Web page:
Harbour, By the Glory, Emborne Drive, We Were Sharks, & Drink-182 – Live at Piranha Bar – Feburary 17th, 2016 – Montreal, QC

We Were Sharks & Guests – Feb. 17th, 2016 – Montreal, QC

I had the pleasure of attending a sparsely attended pop-punk show at Piranha Bar featuring, Drink-182, Emborne Drive, We Were Sharks, By the Glory, and Harbour. There was little stylistic variation between any of the bands, but as a longtime fan of pop-punk, that was fine by me. In fact, one of my favourite things about the genre as a whole is its comforting, nostalgic predictability.


Drink-182 capitalized the most on nostalgia and predictability. A competent Blink-182 cover band, they stuck mostly to the band’s early career, reaching as far back as Cheshire Cat and only getting as close to the present as Take Off Your Pants and Jacket. They also included some goofy songs that Blink only performs live, displaying a knowledge of and love for the band that extends beyond that of the average, passive fan. Another more subtle nod to the band was their use of Mark Hoppus and Tom Delonge’s signature bass and guitar models. While mostly tight and polished, they made some tempo change errors during “Josie,” which was disappointing on a personal level as it’s one of my favorite Blink songs and, in my opinion, one of the best loved songs the pop-punk genre has ever produced.

Emborne Drive

Emborne Drive is a band from the South Shore area of Montreal that I had seen once before at a Piranha Bar pop-punk show just like this one. By the Glory was on that bill as well, and I covered the show for a website called Bloody Underrated. I was much more impressed by Emborne Drive this time around. The skills and range of their lead singer Cameron Ramsey have improved, and the addition of a new member seems to have moved the band in a heavier direction. There’s a strong Wonder Years influence on their sound now, and the inclusion of a cover of a song by Aaron West & the Roaring Twenties, a Wonder Years side project, was an interesting choice that showcased their current interest in a darker and more diverse punk rock sound. Despite their energetic sound, the lead singer was the only member who really grabbed my attention; I would’ve liked to see more physical energy and enthusiasm from the rest of the band.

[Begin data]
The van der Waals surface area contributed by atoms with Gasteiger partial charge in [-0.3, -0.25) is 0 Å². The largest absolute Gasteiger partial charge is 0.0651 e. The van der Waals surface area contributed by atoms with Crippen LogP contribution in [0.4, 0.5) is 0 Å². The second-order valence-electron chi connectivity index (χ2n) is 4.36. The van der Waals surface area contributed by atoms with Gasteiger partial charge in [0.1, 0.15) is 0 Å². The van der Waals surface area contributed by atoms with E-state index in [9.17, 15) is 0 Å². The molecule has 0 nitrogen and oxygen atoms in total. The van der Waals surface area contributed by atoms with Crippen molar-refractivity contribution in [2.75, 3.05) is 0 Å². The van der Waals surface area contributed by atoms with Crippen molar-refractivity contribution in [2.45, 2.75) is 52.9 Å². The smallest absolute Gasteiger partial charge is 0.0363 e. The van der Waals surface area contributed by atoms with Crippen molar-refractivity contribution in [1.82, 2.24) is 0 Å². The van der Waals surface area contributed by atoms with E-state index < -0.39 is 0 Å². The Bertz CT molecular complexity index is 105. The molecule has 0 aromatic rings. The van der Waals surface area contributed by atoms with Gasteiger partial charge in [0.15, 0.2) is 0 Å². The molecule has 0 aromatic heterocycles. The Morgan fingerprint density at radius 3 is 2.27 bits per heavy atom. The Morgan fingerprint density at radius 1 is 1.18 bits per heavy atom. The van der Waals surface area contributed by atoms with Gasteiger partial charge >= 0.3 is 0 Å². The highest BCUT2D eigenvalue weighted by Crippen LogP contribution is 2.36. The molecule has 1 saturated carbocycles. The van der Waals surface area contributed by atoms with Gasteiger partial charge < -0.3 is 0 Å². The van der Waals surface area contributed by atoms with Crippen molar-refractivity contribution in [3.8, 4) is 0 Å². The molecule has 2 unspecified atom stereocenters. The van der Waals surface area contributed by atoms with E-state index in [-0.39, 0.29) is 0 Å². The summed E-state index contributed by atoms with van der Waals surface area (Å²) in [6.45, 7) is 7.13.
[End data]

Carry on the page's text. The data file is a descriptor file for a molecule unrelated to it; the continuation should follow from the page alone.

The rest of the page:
We Were Sharks

We Were Sharks played my favourite set of the night. Heavily influenced by Four Year Strong, their vibrant stage presence, delicate mix of pop-punk melodies, and hardcore influences made it feel like they were performing for a crowd of two hundred people rather than the twenty, at most, in attendance.

By the Glory

By the Glory‘s set was competent, but surprisingly not outstanding. Since I saw them last they’ve added a new guitar player, Romain Prugne, and his goofy charm matched with the occasional wicked scream makes him an exciting addition. His lead-guitar riffs stood out as something more technical and graceful than I’m used to hearing in pop-punk. The band is working on material for a new record, and I look forward to seeing how heavily his strengths, and possibly innovating influences, affect their sound.

Harbour closed the night, and at first seemed to drag the show out a little too much. As much as I love pop-punk, sometimes at shows like this the repetitive sound can be tiring once you’re five bands deep. Thankfully, Harbour infuses their version of pop-punk with technical playing more complicated than most bands of this kind. They also made prominent use of skillful vocal harmonies and vocal rounds that reminded me of Taking Back Sunday.

Overall it was a cool night, and I feel bad that so few people bothered to come out and witness the upbeat fun.

Written by Brian Charles Clarke
Photography by Melissa Martella
*edited by Kate Erickson
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About Brian Charles Clarke 65 Articles
Brian has been writing about music on and off since 2011, first on his own blog, Reviews and Rhymes, long since abandoned, and then as a weekly columnist for the now defunct Bloody Underrated. His obsession with music began with an interest in Elvis Presley that was nurtured somewhat reluctantly by his grandfather. His love for rock 'n' roll eventually led to an interest in heavy metal and later, punk rock and rap. He's an avid supporter of Montreal's live music scene and leaves his house almost exclusively to attend shows.

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